College of
Human
Medicine

Obituaries

Paul T. Werner, MD

Paul T. Werner, MD, the former director of education for the College of Human Medicine’s Upper Peninsula Medical Education Program, died Nov. 22 at his home in Saginaw. He was 72.

Werner earned a bachelor’s degree from the University of Michigan and his medical degree from the MSU College of Human Medicine in 1973. In addition to directing education for the Upper Peninsula program, he was Vice President of Medical Affairs for St. Mary's of Michigan Hospital, retiring in 2003.

While living in Escanaba, Werner helped establish the state’s first hospice program.

Before his death, his family created the Paul T. Werner, MD, Family Endowed Scholarship for College of Human Medicine students who intend to go into family practice in underserved rural or inner-city areas.

After retiring, Werner was trained as a Synodically Authorized Minister, serving many Lutheran congregations. For many years, he was a member of Saviour Lutheran Church and a volunteer at the Saginaw Metro Ministries Food Pantry.

Werner is survived by his wife of 52 years, Jane; children, Nathan Werner and Amanda (Craig Johnson) Werner; grandson, Silas; and his brother, David.

Harvey Sparks

Harvey Sparks, MDOn a whim, while still a college junior, Harvey Sparks sent his resume to the University of Michigan medical school “asking whether or not I could get in,” he recalled many years later. “Believe it or not, they said ‘yes.’”

Thus, without ever receiving a bachelor’s degree, he began studying medicine, a path that eventually led him to become a world-renown physiologist, a highly respected professor and a leader who built the Michigan State University Department of Physiology to national prominence.

Harvey V. Sparks Jr., MD, died Oct. 18, but his legacy lives on through his ground-breaking research and the generations of physiologists he taught. He was 81.

“He took a department that had no particular special focus and brought it into modern times,” said William Spielman, PhD, who was recruited by Sparks and succeeded him as department chair in 1993.

Spielman, at the time with the Mayo Clinic, recalled receiving a call from Sparks inviting him to give a talk at MSU and asking if he would be interested in a faculty position. Sparks “was an impressive scientist, and his personality was so strong that I had a good feeling about moving my laboratory to Michigan State,” Spielman said. “He was a magnetic scientific leader who people were drawn to, and I was one of them.”

After earning his medical degree from the University of Michigan, Sparks completed his post-doctoral studies at Harvard and in Gothenburg, Sweden. In 1974, he returned to UM to teach and conduct research. In 1979 he accepted an appointment as chair of MSU’s physiology department.

Sparks was named the American Physiological Society’s 60th president, and he traveled widely while serving as an accrediting visitor for medical schools all over the world. For a decade he and his wife Barbara lived in Zimbabwe, where he mentored faculty at the University of Harare and helped build its physiology department.

He published extensively on cardiac and renal function. After serving as chair of the Department of Physiology, he was named the university’s vice-provost for health, overseeing the colleges of Human Medicine, Osteopathic Medicine and Nursing. He was a pioneer in remote learning technology and developed a competency-based curriculum in cardiovascular pathophysiology.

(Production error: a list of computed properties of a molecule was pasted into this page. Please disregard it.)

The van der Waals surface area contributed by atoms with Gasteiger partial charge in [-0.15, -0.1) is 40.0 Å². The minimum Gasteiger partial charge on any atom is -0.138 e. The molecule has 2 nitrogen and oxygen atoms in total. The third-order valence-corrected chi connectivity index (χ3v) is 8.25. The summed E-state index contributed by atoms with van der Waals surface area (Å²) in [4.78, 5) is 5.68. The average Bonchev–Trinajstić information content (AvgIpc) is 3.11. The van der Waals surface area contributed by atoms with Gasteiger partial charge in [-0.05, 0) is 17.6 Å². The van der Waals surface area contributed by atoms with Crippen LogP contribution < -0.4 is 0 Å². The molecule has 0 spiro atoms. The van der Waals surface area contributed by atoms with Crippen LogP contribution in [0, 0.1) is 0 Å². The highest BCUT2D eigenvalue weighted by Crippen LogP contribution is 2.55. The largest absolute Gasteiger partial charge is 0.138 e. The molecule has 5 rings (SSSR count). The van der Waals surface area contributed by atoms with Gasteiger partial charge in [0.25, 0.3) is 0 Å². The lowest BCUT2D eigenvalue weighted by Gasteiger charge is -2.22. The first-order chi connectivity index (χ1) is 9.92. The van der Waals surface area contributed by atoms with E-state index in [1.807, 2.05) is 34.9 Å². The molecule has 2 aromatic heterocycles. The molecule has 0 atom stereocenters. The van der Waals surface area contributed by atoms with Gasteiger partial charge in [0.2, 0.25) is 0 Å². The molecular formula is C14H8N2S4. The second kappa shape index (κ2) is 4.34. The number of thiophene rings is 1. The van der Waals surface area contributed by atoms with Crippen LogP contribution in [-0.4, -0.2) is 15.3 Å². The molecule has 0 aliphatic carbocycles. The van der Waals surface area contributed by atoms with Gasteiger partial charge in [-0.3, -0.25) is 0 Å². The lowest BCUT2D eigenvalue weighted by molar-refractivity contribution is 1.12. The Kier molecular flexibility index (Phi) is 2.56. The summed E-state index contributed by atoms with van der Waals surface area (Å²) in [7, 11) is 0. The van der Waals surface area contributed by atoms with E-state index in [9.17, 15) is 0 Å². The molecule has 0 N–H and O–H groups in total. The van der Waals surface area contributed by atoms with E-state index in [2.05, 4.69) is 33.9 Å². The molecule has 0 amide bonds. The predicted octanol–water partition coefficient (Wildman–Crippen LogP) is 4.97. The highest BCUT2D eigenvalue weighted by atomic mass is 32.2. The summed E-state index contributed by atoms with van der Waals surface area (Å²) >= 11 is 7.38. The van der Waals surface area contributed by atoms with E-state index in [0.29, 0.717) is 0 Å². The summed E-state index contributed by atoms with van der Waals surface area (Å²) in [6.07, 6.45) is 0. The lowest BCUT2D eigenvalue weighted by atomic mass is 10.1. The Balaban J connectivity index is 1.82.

In recognition of his many accomplishments, Sparks was honored as a University Distinguished Professor.

Among his most important contributions was the generations of physiologists he trained and inspired, not only at MSU, but at universities throughout the world.

Spielman recalled attending conferences where he met many of the scientists Sparks trained.

“Harvey was a person that others were immediately drawn to, both personally and professionally,” Spielman said. “He was a man who cared deeply about everything he did. He embraced life and all of its riches whole-heartedly.”

That included his love of opera, poetry, theater and horseback riding, which he took up late in life.

In a 2018 interview for the American Physiological Society’s living history project, Sparks was modest about his contributions.

“I did what I could do,” he said, “and I enjoyed it immensely.”

William S. White

One of the longest-serving leaders of major philanthropy in the U.S., William S. White passed away peacefully on October 9 at age 82. We are grateful to Mr. White, whose contributions through the Charles Stewart Mott Foundation, helped expand the College of Human Medicine and locate its public health program in Flint.

In 2011, the C.S. Mott Foundation supported MSU’s research and feasibility studies with a $2.81M planning grant, and in 2011, announced an additional gift of $9M. With that support, MSU College of Human Medicine created an endowment to be used, in part, to expand the number of medical students trained in Flint, recruit nationally-funded public health researchers focused on solving community health issues identified by the Flint community, and locate MSU’s Public Health Division in downtown Flint.

The expanded program is home to public health researchers, educators, and students, each working to help identify and address public health concerns in the Flint community – a cause that Bill White was always passionate about.

We thank Bill White and the Mott Foundation for making possible this public health research that is